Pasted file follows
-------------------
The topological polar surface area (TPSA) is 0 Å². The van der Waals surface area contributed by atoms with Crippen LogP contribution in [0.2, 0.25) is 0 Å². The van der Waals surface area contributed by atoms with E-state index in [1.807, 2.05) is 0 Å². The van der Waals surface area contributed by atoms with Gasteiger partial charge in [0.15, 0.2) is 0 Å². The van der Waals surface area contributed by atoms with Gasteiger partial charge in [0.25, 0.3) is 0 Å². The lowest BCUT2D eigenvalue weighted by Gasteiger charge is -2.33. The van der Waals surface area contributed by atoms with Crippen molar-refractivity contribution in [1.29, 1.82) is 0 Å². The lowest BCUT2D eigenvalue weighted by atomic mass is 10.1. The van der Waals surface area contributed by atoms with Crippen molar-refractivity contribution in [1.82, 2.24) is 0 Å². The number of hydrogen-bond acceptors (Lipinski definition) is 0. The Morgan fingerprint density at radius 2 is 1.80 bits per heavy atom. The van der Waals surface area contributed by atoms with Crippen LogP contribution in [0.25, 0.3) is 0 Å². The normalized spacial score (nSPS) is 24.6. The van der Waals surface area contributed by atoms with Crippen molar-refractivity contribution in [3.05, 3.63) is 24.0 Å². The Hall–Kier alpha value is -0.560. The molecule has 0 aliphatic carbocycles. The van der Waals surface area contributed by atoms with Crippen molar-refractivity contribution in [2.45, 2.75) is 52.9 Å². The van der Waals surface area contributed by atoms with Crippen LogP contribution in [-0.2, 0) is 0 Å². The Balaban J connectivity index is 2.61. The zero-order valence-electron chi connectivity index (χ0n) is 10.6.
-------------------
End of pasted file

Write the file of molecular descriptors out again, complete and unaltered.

The topological polar surface area (TPSA) is 0 Å². The van der Waals surface area contributed by atoms with Crippen LogP contribution in [0.2, 0.25) is 0 Å². The van der Waals surface area contributed by atoms with E-state index in [1.807, 2.05) is 0 Å². The van der Waals surface area contributed by atoms with Gasteiger partial charge in [0.15, 0.2) is 0 Å². The van der Waals surface area contributed by atoms with Gasteiger partial charge in [0.25, 0.3) is 0 Å². The lowest BCUT2D eigenvalue weighted by Gasteiger charge is -2.33. The van der Waals surface area contributed by atoms with Crippen molar-refractivity contribution in [1.29, 1.82) is 0 Å². The lowest BCUT2D eigenvalue weighted by atomic mass is 10.1. The van der Waals surface area contributed by atoms with Crippen molar-refractivity contribution in [1.82, 2.24) is 0 Å². The number of hydrogen-bond acceptors (Lipinski definition) is 0. The Morgan fingerprint density at radius 2 is 1.80 bits per heavy atom. The van der Waals surface area contributed by atoms with Crippen LogP contribution in [0.25, 0.3) is 0 Å². The normalized spacial score (nSPS) is 24.6. The van der Waals surface area contributed by atoms with Crippen molar-refractivity contribution in [3.05, 3.63) is 24.0 Å². The Hall–Kier alpha value is -0.560. The molecule has 0 aliphatic carbocycles. The van der Waals surface area contributed by atoms with Crippen molar-refractivity contribution in [2.45, 2.75) is 52.9 Å². The van der Waals surface area contributed by atoms with Crippen LogP contribution in [-0.2, 0) is 0 Å². The Balaban J connectivity index is 2.61. The zero-order valence-electron chi connectivity index (χ0n) is 10.6.